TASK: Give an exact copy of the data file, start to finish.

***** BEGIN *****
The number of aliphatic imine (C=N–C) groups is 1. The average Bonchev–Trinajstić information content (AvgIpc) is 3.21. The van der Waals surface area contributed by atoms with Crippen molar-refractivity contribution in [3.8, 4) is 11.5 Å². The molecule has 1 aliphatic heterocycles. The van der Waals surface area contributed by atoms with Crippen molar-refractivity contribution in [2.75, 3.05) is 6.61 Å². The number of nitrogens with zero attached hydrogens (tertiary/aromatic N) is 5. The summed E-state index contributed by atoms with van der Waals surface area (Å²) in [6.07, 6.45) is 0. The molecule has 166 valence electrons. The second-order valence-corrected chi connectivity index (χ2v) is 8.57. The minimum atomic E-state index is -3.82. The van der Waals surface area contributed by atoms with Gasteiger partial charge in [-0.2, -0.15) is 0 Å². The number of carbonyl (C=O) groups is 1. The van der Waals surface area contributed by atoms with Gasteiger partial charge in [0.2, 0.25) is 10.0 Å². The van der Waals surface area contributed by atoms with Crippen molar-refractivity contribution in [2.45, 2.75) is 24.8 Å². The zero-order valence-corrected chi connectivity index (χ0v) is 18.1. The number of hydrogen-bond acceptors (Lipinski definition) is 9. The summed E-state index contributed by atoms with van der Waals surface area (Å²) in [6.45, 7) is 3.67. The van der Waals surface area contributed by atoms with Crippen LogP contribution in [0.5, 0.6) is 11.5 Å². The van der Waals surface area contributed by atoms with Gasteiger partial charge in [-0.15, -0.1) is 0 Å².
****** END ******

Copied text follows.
The number of aliphatic imine (C=N–C) groups is 1. The average Bonchev–Trinajstić information content (AvgIpc) is 3.21. The van der Waals surface area contributed by atoms with Crippen molar-refractivity contribution in [3.8, 4) is 11.5 Å². The molecule has 1 aliphatic heterocycles. The van der Waals surface area contributed by atoms with Crippen molar-refractivity contribution in [2.75, 3.05) is 6.61 Å². The number of nitrogens with zero attached hydrogens (tertiary/aromatic N) is 5. The summed E-state index contributed by atoms with van der Waals surface area (Å²) in [6.07, 6.45) is 0. The molecule has 166 valence electrons. The second-order valence-corrected chi connectivity index (χ2v) is 8.57. The minimum atomic E-state index is -3.82. The van der Waals surface area contributed by atoms with Gasteiger partial charge in [-0.2, -0.15) is 0 Å². The number of carbonyl (C=O) groups is 1. The van der Waals surface area contributed by atoms with Gasteiger partial charge in [0.2, 0.25) is 10.0 Å². The van der Waals surface area contributed by atoms with Crippen molar-refractivity contribution in [2.45, 2.75) is 24.8 Å². The zero-order valence-corrected chi connectivity index (χ0v) is 18.1. The number of hydrogen-bond acceptors (Lipinski definition) is 9. The summed E-state index contributed by atoms with van der Waals surface area (Å²) in [6.45, 7) is 3.67. The van der Waals surface area contributed by atoms with Crippen LogP contribution in [0.5, 0.6) is 11.5 Å². The van der Waals surface area contributed by atoms with Gasteiger partial charge in [-0.15, -0.1) is 0 Å².